The Chinese Way of Dying

Every different culture has their own way of illustrating the afterlife. Today, I watched a Hong Kong film called Written By (2009) and I thought, I would give a little piece of my mind about the Chinese way of dying.

Death is not something that Chinese people like to talk about. No one ever speaks of it because it is ‘unlucky’ if you mention it out of nowhere. When you speak of unlucky things, you will be asked (by grandparents mostly) to spit and say other things. I guess growing up in an environment that does not allow me to embrace the idea of a natural course of life such as death, when it finally arrives to someone/something around me, it hits hard.

First, you have to know that the Chinese customs comes from different religions but mostly Buddhism. We believe in Samsara (an eternal cycle of life) and Karma(for real). When you die, you will be judged by the Hell God based on your last life. If you behaved good, you can continue to be human and have a good next life. HOWEVER, if you were a douche or did something horrible, you will become a pig or a dog (animals in general) in your next life. After you have been judged, you will have to drink the Mengpo Soup 孟婆湯 (or Grandma Meng’s Soup). The soup will make you forget everything from your past life after you go pass the Naihe River 奈何橋 (or Bridge of Helplessness). It is described as the entrance to the living world. If you do not eat the soup, you will not be able to let go of the things in your past life and stay as a wandering ghost, never to be reborn again.

Unlike Christianity, Chinese culture does not have a heaven or any divine place for one to end up after mortal death. The worst of all(and the reason why I am writing this article) is that you forget. Drinking Mengpo’s Soup will make you forget everything you have ever perceived through your five senses. Everything you have ever done. Everyone you have ever loved.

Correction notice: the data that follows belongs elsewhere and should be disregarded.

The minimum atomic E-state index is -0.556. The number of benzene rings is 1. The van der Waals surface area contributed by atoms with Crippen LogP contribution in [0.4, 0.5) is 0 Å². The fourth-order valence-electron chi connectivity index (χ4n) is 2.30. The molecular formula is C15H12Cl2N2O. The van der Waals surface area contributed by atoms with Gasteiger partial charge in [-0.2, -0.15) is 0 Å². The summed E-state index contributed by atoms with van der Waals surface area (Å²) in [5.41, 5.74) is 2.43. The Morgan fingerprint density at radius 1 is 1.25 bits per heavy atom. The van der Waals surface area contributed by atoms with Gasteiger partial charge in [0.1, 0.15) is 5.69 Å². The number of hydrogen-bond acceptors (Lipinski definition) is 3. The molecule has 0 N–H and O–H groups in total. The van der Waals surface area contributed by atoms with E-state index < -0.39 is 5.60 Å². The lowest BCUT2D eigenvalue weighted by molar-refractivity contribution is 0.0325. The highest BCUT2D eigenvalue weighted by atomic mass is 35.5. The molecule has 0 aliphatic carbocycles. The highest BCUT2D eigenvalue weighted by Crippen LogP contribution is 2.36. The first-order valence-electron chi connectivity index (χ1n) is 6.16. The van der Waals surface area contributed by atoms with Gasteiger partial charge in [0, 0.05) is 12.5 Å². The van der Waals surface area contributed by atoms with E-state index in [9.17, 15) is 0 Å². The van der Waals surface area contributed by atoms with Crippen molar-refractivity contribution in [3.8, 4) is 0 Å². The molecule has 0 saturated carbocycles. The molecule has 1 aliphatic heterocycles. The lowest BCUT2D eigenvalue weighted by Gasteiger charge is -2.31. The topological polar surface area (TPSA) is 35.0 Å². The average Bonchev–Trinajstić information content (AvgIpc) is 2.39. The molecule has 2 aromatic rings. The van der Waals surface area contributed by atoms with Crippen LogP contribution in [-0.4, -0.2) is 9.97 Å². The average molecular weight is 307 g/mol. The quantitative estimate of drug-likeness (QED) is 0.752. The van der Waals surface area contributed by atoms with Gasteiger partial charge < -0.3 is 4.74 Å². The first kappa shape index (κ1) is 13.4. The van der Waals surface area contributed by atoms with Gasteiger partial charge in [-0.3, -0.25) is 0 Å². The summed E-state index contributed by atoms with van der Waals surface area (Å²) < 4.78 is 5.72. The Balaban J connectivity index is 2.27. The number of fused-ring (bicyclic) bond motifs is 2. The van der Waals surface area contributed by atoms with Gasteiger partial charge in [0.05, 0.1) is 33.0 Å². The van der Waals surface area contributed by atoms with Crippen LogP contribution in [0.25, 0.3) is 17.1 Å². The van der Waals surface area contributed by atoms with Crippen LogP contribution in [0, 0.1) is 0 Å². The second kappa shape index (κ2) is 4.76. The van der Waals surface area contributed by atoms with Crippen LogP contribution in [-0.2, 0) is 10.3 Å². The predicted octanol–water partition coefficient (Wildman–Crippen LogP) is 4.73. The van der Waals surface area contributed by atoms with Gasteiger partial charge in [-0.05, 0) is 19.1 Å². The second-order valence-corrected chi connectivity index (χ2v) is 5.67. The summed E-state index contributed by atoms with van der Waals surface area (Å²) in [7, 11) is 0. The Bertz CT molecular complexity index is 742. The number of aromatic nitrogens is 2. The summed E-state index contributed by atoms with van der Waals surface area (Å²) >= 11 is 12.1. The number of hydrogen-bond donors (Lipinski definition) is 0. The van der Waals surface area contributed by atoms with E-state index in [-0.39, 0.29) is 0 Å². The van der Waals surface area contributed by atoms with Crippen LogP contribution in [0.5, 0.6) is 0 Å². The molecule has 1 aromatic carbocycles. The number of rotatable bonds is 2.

Applying it to ‘you’ is not really persuasive much. Imagine the love of your life forgetting you forever and ever, even if he/she comes back in another life, you will not know each other. The deceased will only live in our memories, until we die and our memory is taken. Memory is important, without memory, nothing we have ever done or will do will be known or recognised. That is what the Chinese way of dying takes away, the memory of everything.

I have lost two very important family members in my life so far. My grandpa and my cat (People judge me for loving a cat so much but he was family). I could not (still cannot) cope with it because I was not taught to accept death. The mere thought of them forgetting me, forgetting us, forgetting everything we had ever shared, is terrifying. Death is such a ridiculous concept, someone was here yesterday and the next day, we are separated by death.

Till Death does us apart. A haunting sentence in the end of a wedding vow, I always think. In Christians’ world, you go to Heaven after you die and you get to unite with your deceased and loved ones. So, death does not really do you apart, just separate for the rest of your mortal life until you are basked in the glory of God in Heaven.

Not for Chinese people  (or specially, people who believe in the Chinese tradition). You die, you get judged, you forget, and you come back as a different person. There is no memory left in you. And the memories of you in other people will be washed when they die. It is an endless cycle. The cruellest part of it all is that it does not haunt the dead, it haunts the living.

I don’t believe that. I refuse to believe that.


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